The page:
By Karl Rahner, SJ
Many will ask how a modern man can still remain or become a Jesuit. The reply to such a question can only be the very personal one of each Jesuit. I would like to give my own reply to that question in all simplicity even though it may sound somewhat pious.
I still see around me, living in many of my companions, a readiness for disinterested service carried out in silence, a readiness for prayer, for abandonment to the incomprehensibility of God, for the calm acceptance of death in whatever form it may come, for total dedication to the following of Christ crucified.
And so for me, in the final analysis, it is no great matter what credit in the history of culture or of the Church goes to a line of men with a spirit like that, nor does it matter to me if a similar spirit is found in other groups, named or nameless.
The fact is that the spirit exists here. I think of brothers I myself have known—of my friend Alfred Delp, who with hands chained signed his declaration of final membership in the Society; of one who in a village in India that is unknown to Indian intellectuals helps poor people to dig their wells; of another who for long hours in the confessional listens to the pain and torment of ordinary people who are far more complex than they appear on the surface.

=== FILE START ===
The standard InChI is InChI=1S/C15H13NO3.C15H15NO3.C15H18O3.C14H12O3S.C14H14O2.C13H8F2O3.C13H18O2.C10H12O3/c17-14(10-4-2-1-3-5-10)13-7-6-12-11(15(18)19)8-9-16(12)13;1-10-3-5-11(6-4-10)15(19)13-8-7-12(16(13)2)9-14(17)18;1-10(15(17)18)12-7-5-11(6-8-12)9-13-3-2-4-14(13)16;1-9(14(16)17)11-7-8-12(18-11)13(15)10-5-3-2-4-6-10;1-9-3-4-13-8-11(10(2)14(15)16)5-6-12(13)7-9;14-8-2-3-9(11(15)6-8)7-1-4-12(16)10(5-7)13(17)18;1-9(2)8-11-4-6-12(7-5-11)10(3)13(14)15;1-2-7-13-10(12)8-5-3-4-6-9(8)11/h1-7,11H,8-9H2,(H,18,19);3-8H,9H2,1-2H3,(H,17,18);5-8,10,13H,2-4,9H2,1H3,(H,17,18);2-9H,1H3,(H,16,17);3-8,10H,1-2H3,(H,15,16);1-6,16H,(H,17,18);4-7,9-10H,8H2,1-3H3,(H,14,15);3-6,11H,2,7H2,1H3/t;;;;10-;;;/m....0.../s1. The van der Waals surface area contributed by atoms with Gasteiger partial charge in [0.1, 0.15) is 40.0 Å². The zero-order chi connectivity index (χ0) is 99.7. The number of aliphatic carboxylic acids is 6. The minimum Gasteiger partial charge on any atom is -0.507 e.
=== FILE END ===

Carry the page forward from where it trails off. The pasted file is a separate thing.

I think of one who in Barcelona is beaten by police along with his students without the satisfaction of actually being a revolutionary and savoring its glory; of one who assists daily in the hospital at the bedside of death until that unique event becomes for him a dull routine; of the one who in prison must proclaim over and over again the message of the Gospel with never a token of gratitude, who is more appreciated for the handout of cigarettes than for the words of the Good News he brings; of the one who with difficulty and without any clear evidence of success plods away at the task of awakening in just a few men and women a small spark of faith, of hope, and of charity.
From “St. Ignatius Loyola Speaks to a Modern Jesuit” (1978).